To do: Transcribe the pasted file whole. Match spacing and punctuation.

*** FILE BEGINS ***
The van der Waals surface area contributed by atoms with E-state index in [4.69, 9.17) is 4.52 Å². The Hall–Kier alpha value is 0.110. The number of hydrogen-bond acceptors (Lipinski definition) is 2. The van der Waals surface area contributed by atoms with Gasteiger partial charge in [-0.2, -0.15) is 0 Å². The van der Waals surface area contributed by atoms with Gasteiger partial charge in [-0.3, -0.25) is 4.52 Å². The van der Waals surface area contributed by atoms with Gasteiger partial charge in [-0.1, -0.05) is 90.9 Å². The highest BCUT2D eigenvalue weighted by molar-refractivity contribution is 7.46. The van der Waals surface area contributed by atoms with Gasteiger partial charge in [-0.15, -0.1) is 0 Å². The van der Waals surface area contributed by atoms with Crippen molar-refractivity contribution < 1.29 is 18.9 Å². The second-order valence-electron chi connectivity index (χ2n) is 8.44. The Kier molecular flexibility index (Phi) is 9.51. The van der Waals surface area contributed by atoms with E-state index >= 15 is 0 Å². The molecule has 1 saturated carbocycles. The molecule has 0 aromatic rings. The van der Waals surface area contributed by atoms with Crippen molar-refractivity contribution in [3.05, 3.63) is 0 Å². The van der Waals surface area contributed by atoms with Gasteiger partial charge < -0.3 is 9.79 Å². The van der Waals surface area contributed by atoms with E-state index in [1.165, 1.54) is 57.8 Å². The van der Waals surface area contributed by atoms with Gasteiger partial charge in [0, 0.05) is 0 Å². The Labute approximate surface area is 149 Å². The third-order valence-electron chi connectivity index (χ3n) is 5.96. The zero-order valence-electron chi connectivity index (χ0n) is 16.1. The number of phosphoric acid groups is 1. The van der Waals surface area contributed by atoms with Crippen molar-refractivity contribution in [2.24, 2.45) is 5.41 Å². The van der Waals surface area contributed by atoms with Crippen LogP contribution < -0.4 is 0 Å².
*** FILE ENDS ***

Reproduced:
The van der Waals surface area contributed by atoms with E-state index in [4.69, 9.17) is 4.52 Å². The Hall–Kier alpha value is 0.110. The number of hydrogen-bond acceptors (Lipinski definition) is 2. The van der Waals surface area contributed by atoms with Gasteiger partial charge in [-0.2, -0.15) is 0 Å². The van der Waals surface area contributed by atoms with Gasteiger partial charge in [-0.3, -0.25) is 4.52 Å². The van der Waals surface area contributed by atoms with Gasteiger partial charge in [-0.1, -0.05) is 90.9 Å². The highest BCUT2D eigenvalue weighted by molar-refractivity contribution is 7.46. The van der Waals surface area contributed by atoms with Gasteiger partial charge in [-0.15, -0.1) is 0 Å². The van der Waals surface area contributed by atoms with Crippen molar-refractivity contribution < 1.29 is 18.9 Å². The second-order valence-electron chi connectivity index (χ2n) is 8.44. The Kier molecular flexibility index (Phi) is 9.51. The van der Waals surface area contributed by atoms with E-state index >= 15 is 0 Å². The molecule has 1 saturated carbocycles. The molecule has 0 aromatic rings. The van der Waals surface area contributed by atoms with Crippen molar-refractivity contribution in [3.05, 3.63) is 0 Å². The van der Waals surface area contributed by atoms with Gasteiger partial charge < -0.3 is 9.79 Å². The van der Waals surface area contributed by atoms with E-state index in [1.165, 1.54) is 57.8 Å². The van der Waals surface area contributed by atoms with Gasteiger partial charge in [0, 0.05) is 0 Å². The Labute approximate surface area is 149 Å². The third-order valence-electron chi connectivity index (χ3n) is 5.96. The zero-order valence-electron chi connectivity index (χ0n) is 16.1. The number of phosphoric acid groups is 1. The van der Waals surface area contributed by atoms with Crippen molar-refractivity contribution in [2.24, 2.45) is 5.41 Å². The van der Waals surface area contributed by atoms with Crippen LogP contribution < -0.4 is 0 Å².